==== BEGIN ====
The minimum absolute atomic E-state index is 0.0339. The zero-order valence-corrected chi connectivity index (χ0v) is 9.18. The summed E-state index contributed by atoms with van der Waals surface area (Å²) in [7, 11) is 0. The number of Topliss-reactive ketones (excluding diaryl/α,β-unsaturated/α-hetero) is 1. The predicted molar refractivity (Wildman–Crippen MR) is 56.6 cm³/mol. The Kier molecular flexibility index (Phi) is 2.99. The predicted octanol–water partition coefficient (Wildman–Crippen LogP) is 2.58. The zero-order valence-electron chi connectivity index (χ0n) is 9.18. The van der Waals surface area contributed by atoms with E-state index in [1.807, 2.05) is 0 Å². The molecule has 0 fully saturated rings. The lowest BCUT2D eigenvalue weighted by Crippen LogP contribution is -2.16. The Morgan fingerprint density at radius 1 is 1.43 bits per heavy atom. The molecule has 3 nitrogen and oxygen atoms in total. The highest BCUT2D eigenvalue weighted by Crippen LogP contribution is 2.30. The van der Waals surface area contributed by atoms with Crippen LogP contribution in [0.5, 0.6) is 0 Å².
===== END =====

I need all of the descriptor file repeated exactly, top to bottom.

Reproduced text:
The minimum absolute atomic E-state index is 0.0339. The zero-order valence-corrected chi connectivity index (χ0v) is 9.18. The summed E-state index contributed by atoms with van der Waals surface area (Å²) in [7, 11) is 0. The number of Topliss-reactive ketones (excluding diaryl/α,β-unsaturated/α-hetero) is 1. The predicted molar refractivity (Wildman–Crippen MR) is 56.6 cm³/mol. The Kier molecular flexibility index (Phi) is 2.99. The predicted octanol–water partition coefficient (Wildman–Crippen LogP) is 2.58. The zero-order valence-electron chi connectivity index (χ0n) is 9.18. The van der Waals surface area contributed by atoms with E-state index in [1.807, 2.05) is 0 Å². The molecule has 0 fully saturated rings. The lowest BCUT2D eigenvalue weighted by Crippen LogP contribution is -2.16. The Morgan fingerprint density at radius 1 is 1.43 bits per heavy atom. The molecule has 3 nitrogen and oxygen atoms in total. The highest BCUT2D eigenvalue weighted by Crippen LogP contribution is 2.30. The van der Waals surface area contributed by atoms with Crippen LogP contribution in [0.5, 0.6) is 0 Å².